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January 20, 2019

Resting is a Practice

Resting is a Practice.

They told me to rest. They said, slow down. Sit on a couch and do nothing. The unsettled energy within me responded, “We don’t rest. Tell them you will rest soon, while planning out our morning run for tomorrow, K?”

A reoccurring dream I’ve been having… no wait. A reoccurring theme in my real life is those around me reminding me to slow down—to take breaks and enjoy rest and relaxation. “You’re doing so much,” they say. My Ego, however, reminds me I don’t do enough, and my Ego never lies. About 6 months ago, I noticed a twinge in my left glute. I winced and made a face while squatting with my yoga sculpt students pretending nothing had happened. I assumed my body was a little sore from the class I had already taught that morning and my glutes were just a little tight. Apparently, “a little tight” was an understatement and what actually happened was that my piriformis become too tired to keep up with all the squats, long runs, and minute-long plank holds. My body said, “That’s enough. Now rest.”

I promised my body I would rest it, and so I did. Once a week my body got a rest day, even if that resting included teaching a class or two, hiking with the dogs, taking a hot Yoga class, or cleaning my house from top to bottom. Yes, resting felt good [enter sarcastic smirk here].

Days turned into weeks, weeks turned into months,  and now here I sit, 6 months later, complaining of the same dull, throbbing ache caused from the same tight muscle pressing over the sciatic nerve. My next plan of action was get some professional attention. I paid for body work, massage therapy, and chiropractic work. The dull ache was still there, and so here I sit, typing away while simultaneously sitting on a lacrosse ball.

For whatever the reason, it sure is taking me a long time to truly honor the requests of my body. And I am a yoga teacher for crying out loud! This understanding, the connection of body, mind, and soul, is exactly what I teach. It’s what I preach to my students day after day. I stand before them, in my fancy tight yoga pants, insisting that they listen, listen, listen. Wouldn’t you listen to someone wearing fancy tight yoga pants [enter a light-hearted laugh here]? Who am I to advocate for such intuition and practice of self-care when I myself still struggle to find the balance between work, play, and rest. I think on one level, I know how to create that in my life, but on the other hand, I choose to accept it’s an impossible feat. And I don’t even have any kids yet [enter your snickering laugh here]!

I am learning (slowly, but surely) that if you ignore your body’s requests, it eventually screams loudly at you, demanding angrily your attention like a 2-year-old throwing a tantrum because her sippy cup contained water instead of juice. Even as I type these words, I am planning out my next long run, after the snow melts of course.  As well, I plan to schedule yet another massage, specifically to address the dull ache that still exists in my body. Here is the truth: I have done lots of body work, resting, moving, running, stretching, and rolling. Only one person has been able to truly release my piriformis and so for now, the syndrome of the tight, relentless muscle lives on.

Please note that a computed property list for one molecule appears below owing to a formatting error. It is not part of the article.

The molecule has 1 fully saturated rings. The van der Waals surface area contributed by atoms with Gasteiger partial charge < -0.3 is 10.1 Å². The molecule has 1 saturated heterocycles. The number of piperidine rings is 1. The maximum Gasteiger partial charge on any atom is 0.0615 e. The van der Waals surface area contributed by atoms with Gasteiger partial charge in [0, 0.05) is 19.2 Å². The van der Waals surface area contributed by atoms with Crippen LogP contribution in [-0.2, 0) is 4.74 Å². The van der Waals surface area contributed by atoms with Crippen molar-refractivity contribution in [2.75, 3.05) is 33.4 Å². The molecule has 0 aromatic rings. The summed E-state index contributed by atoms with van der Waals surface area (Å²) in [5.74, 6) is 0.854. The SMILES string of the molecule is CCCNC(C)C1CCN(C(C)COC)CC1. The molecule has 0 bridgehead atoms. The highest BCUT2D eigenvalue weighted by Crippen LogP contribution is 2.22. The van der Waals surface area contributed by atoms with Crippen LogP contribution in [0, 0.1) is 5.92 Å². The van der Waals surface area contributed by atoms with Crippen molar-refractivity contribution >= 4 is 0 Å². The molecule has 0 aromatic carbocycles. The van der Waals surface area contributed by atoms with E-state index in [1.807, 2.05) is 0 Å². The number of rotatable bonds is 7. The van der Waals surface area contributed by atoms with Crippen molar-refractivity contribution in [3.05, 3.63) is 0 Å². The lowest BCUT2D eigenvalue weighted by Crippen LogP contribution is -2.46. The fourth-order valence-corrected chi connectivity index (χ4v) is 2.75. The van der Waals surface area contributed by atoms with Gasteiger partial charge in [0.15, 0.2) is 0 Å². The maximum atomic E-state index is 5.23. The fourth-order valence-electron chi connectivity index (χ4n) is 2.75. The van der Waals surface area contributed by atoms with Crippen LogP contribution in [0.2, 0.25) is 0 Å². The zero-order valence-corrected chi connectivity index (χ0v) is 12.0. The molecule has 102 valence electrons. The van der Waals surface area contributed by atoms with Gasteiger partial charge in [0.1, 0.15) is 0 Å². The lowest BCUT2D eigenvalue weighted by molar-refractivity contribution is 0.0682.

But not for long…

This year will bring many opportunities to be more self-reflective, more restful, and enjoy more downtime in the same way that I enjoy a strong yoga practice. Yeah, I am talking to you, Yin Yoga. They told me to rest. The lovely woman who was helping me with my Piriformis Syndrome; my fellow yoga teachers, whom I greatly admire and respect; and my parents, who don’t even live in Colorado but know my track record with slowing down.

As stated on the, the definition of rest as a verb is: cease work or movement in order to relax, refresh oneself, or recover strength. For now, I will practice ceasing movement as a part of my regular self-care practice. I will prioritize it in the same way that I prioritize an evening run with my favorite pups. And let me be clear, self-care manifests itself differently for different people. Self-care of my body includes long runs, hot baths, a strong yoga practice, chips and salsa when I’m craving it, and red wine at least twice a week. You see, the power of practicing rest produces its greatest results when we truly become quiet and still. It is in those powerful moments, we hear better and our instincts are strongest, and my intuition is telling me I do enough. I have enough. I am enough. I am telling you right now. Pay attention. Tune in. Listen, listen, listen. I believe the body almost always knows what’s best. So, let me know how your resting practice goes and I’ll keep working on perfecting mine…after I go for a quick run first, of course [enter eye roll here].

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Keri Starr Kosloski  |  Contribution: 1,445